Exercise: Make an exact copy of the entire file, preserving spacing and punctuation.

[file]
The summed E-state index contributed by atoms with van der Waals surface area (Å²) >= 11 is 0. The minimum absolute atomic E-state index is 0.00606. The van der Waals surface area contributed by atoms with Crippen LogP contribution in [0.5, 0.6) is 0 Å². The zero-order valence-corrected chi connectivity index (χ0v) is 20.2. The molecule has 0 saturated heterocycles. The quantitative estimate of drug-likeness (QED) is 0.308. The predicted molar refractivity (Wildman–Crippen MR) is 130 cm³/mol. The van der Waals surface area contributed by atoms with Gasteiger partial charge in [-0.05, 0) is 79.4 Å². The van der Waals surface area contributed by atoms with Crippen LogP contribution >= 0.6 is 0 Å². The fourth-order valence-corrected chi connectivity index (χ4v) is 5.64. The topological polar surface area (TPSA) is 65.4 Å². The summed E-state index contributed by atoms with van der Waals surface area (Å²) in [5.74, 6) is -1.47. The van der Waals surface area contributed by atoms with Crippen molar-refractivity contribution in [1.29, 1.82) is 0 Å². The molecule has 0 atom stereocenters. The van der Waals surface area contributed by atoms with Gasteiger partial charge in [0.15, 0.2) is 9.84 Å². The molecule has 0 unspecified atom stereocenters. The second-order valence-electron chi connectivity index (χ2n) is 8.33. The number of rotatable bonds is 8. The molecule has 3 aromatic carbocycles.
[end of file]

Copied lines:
The summed E-state index contributed by atoms with van der Waals surface area (Å²) >= 11 is 0. The minimum absolute atomic E-state index is 0.00606. The van der Waals surface area contributed by atoms with Crippen LogP contribution in [0.5, 0.6) is 0 Å². The zero-order valence-corrected chi connectivity index (χ0v) is 20.2. The molecule has 0 saturated heterocycles. The quantitative estimate of drug-likeness (QED) is 0.308. The predicted molar refractivity (Wildman–Crippen MR) is 130 cm³/mol. The van der Waals surface area contributed by atoms with Gasteiger partial charge in [-0.05, 0) is 79.4 Å². The van der Waals surface area contributed by atoms with Crippen LogP contribution >= 0.6 is 0 Å². The fourth-order valence-corrected chi connectivity index (χ4v) is 5.64. The topological polar surface area (TPSA) is 65.4 Å². The summed E-state index contributed by atoms with van der Waals surface area (Å²) in [5.74, 6) is -1.47. The van der Waals surface area contributed by atoms with Crippen molar-refractivity contribution in [1.29, 1.82) is 0 Å². The molecule has 0 atom stereocenters. The van der Waals surface area contributed by atoms with Gasteiger partial charge in [0.15, 0.2) is 9.84 Å². The molecule has 0 unspecified atom stereocenters. The second-order valence-electron chi connectivity index (χ2n) is 8.33. The number of rotatable bonds is 8. The molecule has 3 aromatic carbocycles.